(1/1082) Expression of B7 costimulatory molecules by salivary gland epithelial cells in patients with Sjogren's syndrome.
OBJECTIVE: To investigate the expression of B7 costimulatory molecules in the lymphoepithelial lesions of salivary gland (SG) biopsy tissues and in SG epithelial cell lines derived from patients with Sjogren's syndrome (SS). METHODS: B7.1 and B7.2 protein expression was studied by immunohistochemistry in minor SGs obtained from 11 patients with SS and 10 disease control patients with nonspecific sialadenitis and in cultured SG epithelial cell lines obtained from minor SGs from 15 SS patients and 15 control patients. B7.1 and B7.2 messenger RNA (mRNA) expression by SG epithelial cell lines was examined by reverse transcription-polymerase chain reaction (RT-PCR). RESULTS: In biopsy tissues from SS patients, but not control patients, ductal and acinar epithelial cells showed increased expression of both B7.1 and B7.2. Intense spontaneous B7.1 protein expression (as well as HLA-ABC, but not B7.2 or HLA-DR) was also found in 73% of SG epithelial cell lines from SS patients versus 13% of those from control patients (P < 0.01). Interferon-y treatment induced, or up-regulated, B7.1, B7.2, and HLA-DR expression in all SG epithelial cell lines tested. B7.1 and B7.2 expression by SG epithelial cell lines was also verified at the mRNA level by RT-PCR. CONCLUSION: Human SG epithelia are intrinsically capable of expressing B7 proteins upon activation. In SS patients, the expression of B7 molecules by SG epithelial tissues and by SG epithelial cell lines indicates the activated status of SG epithelial cells in this disorder and, possibly, their capacity for presenting antigens to T cells. (+info)
(2/1082) Natural variation of the expression of HLA and endogenous antigen modulates CTL recognition in an in vitro melanoma model.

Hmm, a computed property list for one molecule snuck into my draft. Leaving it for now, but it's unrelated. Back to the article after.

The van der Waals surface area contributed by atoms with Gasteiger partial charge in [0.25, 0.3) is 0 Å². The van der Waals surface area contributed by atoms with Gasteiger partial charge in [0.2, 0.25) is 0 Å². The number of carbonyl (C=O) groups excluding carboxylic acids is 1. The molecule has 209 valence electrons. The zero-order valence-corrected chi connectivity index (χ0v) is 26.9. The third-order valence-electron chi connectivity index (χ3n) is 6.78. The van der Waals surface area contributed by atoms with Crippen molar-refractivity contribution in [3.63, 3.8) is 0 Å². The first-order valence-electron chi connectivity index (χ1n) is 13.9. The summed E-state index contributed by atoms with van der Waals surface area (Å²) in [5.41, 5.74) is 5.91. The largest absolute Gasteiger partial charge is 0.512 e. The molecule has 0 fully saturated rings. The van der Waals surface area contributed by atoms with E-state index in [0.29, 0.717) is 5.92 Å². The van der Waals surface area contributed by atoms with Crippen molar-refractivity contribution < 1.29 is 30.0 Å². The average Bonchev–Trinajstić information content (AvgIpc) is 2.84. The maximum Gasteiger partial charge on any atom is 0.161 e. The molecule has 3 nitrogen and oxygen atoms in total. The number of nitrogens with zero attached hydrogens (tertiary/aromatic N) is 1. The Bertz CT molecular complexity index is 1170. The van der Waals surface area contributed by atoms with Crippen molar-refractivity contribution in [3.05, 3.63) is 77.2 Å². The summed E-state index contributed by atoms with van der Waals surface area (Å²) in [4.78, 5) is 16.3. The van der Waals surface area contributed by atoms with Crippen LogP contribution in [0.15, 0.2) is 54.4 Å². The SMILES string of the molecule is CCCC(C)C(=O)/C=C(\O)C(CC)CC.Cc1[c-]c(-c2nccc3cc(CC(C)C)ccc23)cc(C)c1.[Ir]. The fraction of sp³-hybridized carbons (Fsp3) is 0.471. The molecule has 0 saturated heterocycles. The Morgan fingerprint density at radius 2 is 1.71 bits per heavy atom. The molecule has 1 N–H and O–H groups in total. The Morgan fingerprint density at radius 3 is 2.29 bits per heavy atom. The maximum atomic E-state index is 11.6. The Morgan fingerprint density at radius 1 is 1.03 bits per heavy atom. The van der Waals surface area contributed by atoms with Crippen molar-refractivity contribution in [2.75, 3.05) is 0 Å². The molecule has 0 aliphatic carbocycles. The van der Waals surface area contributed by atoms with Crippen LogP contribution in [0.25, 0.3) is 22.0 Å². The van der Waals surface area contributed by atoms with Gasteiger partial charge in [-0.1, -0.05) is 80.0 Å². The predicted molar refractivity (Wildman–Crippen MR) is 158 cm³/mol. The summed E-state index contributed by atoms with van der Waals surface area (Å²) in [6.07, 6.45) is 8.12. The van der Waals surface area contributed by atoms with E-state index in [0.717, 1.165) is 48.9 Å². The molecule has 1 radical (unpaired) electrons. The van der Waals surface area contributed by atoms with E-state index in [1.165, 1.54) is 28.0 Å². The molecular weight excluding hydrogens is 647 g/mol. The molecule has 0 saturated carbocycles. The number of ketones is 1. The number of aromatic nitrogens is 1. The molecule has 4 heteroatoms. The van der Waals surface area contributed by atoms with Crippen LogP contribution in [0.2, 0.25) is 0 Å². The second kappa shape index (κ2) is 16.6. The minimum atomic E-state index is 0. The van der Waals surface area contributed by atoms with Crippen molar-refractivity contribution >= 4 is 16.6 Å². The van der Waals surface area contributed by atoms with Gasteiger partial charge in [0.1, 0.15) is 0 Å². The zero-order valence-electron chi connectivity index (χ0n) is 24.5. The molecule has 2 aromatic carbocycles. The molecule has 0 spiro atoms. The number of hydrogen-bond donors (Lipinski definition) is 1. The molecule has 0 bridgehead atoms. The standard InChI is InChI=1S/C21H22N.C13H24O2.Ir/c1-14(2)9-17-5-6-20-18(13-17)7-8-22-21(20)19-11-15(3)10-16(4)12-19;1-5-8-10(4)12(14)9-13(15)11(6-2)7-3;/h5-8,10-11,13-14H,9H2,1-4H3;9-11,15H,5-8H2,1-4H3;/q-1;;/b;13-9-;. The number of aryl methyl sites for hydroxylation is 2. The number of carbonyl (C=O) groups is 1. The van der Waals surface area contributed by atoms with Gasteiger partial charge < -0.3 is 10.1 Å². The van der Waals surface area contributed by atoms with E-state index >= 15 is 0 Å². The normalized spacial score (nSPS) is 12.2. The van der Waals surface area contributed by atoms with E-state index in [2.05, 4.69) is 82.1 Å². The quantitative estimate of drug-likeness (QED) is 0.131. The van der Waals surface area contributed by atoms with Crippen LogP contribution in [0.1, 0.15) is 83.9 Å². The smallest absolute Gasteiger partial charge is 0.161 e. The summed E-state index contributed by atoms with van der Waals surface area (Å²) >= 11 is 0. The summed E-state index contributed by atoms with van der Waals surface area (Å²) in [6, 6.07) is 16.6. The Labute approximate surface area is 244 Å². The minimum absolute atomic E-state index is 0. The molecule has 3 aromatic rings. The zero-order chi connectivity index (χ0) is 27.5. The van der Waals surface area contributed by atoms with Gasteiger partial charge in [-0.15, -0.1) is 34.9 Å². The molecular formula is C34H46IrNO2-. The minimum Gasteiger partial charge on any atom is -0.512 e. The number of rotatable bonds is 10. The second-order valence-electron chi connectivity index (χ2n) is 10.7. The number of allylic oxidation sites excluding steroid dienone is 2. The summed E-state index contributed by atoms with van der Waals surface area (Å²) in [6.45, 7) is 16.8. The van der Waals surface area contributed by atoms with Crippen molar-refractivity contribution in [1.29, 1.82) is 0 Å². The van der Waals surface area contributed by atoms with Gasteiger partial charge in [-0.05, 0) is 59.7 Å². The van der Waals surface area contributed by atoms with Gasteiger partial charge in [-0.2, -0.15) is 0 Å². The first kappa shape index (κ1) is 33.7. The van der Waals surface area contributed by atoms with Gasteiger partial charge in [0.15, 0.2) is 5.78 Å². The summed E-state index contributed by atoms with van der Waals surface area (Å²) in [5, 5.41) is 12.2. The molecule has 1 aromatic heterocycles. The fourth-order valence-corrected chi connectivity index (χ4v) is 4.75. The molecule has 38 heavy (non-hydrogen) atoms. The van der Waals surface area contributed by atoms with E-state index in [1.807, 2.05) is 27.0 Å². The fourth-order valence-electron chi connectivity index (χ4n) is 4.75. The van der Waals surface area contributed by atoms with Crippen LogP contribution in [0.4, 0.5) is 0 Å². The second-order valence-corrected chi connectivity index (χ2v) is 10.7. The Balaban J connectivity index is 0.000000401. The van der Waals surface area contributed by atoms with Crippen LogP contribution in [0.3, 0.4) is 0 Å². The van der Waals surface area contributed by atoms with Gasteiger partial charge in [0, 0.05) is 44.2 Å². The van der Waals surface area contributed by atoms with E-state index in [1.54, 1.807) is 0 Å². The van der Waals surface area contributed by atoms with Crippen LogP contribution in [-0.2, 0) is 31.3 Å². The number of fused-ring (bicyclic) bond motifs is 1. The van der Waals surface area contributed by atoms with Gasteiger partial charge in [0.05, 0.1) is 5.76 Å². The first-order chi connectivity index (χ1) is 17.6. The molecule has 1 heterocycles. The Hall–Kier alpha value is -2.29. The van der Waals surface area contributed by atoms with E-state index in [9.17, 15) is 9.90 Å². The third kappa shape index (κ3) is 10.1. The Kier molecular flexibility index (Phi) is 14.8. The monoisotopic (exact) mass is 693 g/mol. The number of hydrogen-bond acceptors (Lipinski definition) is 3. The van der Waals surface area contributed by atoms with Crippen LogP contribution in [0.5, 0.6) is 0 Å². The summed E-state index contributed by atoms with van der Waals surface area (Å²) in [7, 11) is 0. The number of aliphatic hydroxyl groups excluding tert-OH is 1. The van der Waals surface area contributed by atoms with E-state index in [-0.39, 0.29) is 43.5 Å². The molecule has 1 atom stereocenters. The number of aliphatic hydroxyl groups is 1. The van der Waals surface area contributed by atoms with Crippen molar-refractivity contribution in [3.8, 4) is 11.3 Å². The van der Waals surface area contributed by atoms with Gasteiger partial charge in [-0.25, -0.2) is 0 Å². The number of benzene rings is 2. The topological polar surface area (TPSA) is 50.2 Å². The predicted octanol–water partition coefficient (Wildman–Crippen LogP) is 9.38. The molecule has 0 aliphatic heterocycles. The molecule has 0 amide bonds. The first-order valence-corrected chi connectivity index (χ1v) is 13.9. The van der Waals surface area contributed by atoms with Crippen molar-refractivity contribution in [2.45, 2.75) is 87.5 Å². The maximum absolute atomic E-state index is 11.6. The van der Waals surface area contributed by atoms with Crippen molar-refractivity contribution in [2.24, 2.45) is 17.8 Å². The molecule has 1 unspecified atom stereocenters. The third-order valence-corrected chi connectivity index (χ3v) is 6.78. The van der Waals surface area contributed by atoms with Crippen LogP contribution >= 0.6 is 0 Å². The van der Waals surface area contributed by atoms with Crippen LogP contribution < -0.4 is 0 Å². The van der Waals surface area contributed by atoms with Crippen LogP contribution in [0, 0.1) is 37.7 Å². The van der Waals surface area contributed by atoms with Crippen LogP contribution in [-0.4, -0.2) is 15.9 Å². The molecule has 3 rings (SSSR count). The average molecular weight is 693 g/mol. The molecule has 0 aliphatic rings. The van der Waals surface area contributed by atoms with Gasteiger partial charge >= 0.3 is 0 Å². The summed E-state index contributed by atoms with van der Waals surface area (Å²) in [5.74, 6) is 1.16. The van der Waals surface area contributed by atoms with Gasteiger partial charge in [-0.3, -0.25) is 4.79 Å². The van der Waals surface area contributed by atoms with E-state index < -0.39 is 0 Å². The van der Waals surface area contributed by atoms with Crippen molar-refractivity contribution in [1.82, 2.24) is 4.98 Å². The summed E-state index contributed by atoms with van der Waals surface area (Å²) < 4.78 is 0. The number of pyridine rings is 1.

Increasing attention has been devoted to elucidating the mechanism of lost or decreased expression of MHC or melanoma-associated antigens (MAAs), which may lead to tumor escape from immune recognition. Loss of expression of HLA class I or MAA has, as an undisputed consequence, loss of recognition by HLA class I-restricted cytotoxic T cells (CTLs). However, the relevance of down-regulation remains in question in terms of frequency of occurrence. Moreover the functional significance of epitope down-regulation, defining the relationship between MHC/epitope density and CTL interactions, is a matter of controversy, particularly with regard to whether the noted variability of expression of MHC/epitope occurs within a range likely to affect target recognition by CTLs. In this study, bulk metastatic melanoma cell lines originated from 25 HLA-A*0201 patients were analyzed for expression of HLA-A2 and MAAs. HLA-A2 expression was heterogeneous and correlated with lysis by CTLs. Sensitivity to lysis was also independently affected by the amount of ligand available for binding at concentrations of 0.001 to 1 mM. Natural expression of MAA was variable, independent from the expression of HLA-A*0201, and a significant co-factor determining recognition of melanoma targets. Thus, the naturally occurring variation in the expression of MAA and/or HLA documented by our in vitro results modulates recognition of melanoma targets and may (i) partially explain CTL-target interactions in vitro and (ii) elucidate potential mechanisms for progressive escape of tumor cells from immune recognition in vivo. (+info)
(3/1082) Feasibility of immunotherapy of relapsed leukemia with ex vivo-generated cytotoxic T lymphocytes specific for hematopoietic system-restricted minor histocompatibility antigens.